- Cancellation of Removal for abused spouses or abused children: If you were subjected to battery or extreme cruelty by your U.S. citizen or lawful permanent resident spouse or parent, or are the parent of a child who was abused by a U.S. citizen or lawful permanent resident parent, you may be eligible to avoid deportation and obtain lawful permanent residency status if: 1) you have been living in the U.S. for at least 3 years at the time of filing the application; 2) you are a person of good moral character and have not been convicted of a serious crime; and 3) you, your child, or your parent would suffer extreme hardship if you were deported.
- U-Visa for victims of violent crimes: If you were the victim of a violent crime in the U.S., such as domestic violence, rape, assault with a deadly weapon, or another serious crime from which you suffered substantial physical or psychological injury, you may be eligible for U nonimmigrant status if 1) you reported such crime to the police, and 2) you were cooperative in the investigation and prosecution of the crime. After residing in the U.S. with a U-visa for 3 years, you are eligible to apply for lawful permanent residency status, i.e. a Green Card.
- Adjustment of Status: If you have a U.S. citizen spouse, or a U.S. citizen son/daughter over the age of 21, or if a qualifying family member filed a petition for you before a certain date, the Immigration Judge may be able to adjust your status to lawful permanent residence. This will depend on how you last entered the U.S. and other factors.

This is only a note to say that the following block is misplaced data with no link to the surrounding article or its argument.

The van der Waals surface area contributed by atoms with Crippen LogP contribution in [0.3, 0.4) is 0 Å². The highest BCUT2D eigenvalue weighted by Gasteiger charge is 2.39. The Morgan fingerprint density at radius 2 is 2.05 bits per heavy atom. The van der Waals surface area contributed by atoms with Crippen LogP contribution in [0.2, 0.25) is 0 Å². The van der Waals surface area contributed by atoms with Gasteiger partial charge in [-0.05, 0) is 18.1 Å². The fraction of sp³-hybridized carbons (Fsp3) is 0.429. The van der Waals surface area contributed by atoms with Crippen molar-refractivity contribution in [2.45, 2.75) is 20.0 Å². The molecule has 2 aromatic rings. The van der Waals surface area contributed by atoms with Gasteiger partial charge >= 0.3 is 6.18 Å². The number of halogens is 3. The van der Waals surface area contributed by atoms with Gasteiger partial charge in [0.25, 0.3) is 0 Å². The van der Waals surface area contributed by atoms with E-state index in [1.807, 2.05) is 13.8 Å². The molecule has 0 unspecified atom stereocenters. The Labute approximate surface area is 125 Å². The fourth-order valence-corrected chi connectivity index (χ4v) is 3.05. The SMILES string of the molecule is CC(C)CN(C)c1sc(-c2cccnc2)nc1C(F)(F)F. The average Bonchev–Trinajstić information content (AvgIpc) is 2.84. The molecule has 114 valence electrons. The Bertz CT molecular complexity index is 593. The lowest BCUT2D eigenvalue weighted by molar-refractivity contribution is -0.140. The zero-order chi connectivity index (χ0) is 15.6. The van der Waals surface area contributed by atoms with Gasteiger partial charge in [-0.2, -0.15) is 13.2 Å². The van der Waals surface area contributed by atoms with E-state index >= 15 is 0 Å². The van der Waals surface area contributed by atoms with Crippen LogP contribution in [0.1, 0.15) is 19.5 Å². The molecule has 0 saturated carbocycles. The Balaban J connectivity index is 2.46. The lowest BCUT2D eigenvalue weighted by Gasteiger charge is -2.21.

- Bond Redetermination Hearings: If you are in immigration custody due to an ICE hold, we can request that the Immigration Judge release you from custody by arguing that you are not subject to mandatory detention and do not pose a flight risk or danger to the community and national security. Being out of custody during your proceeding will also make it easier to prepare your case and present the strongest case possible at your merits hearing.
- Prosecutorial Discretion: If you do not have a strong form of relief against deportation but you are a person of good moral character with no criminal history and possess positive factors in your case, we can ask the Government to allow you to remain in the U.S. without risk of being deported under the Prosecutorial Discretion Program. Although this option will not legalize your status, your removal proceedings case will be administratively closed and you will not have further hearings in the Immigration Court. Under certain circumstances, you may continue to be authorized to work in the U.S. after your case is closed.
- Voluntary Departure: If you do not qualify for any form of deportation relief or cannot be considered for a favorable exercise of Prosecutorial Discretion, you can apply to depart the U.S. voluntarily at your own expense under certain circumstances. This option is always better than being deported from the country, as an individual who departs the U.S. with an outstanding deportation order will be barred from returning for 10 years.
- Others: There also different types of waiver applications that can allow a client to remain in the country despite having violated certain immigration laws. Common waivers to defend against deportation are 212(h), 212(c), and 237(a)(1)(H) waivers for individuals who have committed certain crimes or misrepresented information in order to procure an immigration benefit.
In order to determine the best option for your particular case, please contact us for a free case evaluation or to schedule a consultation with one of our attorneys.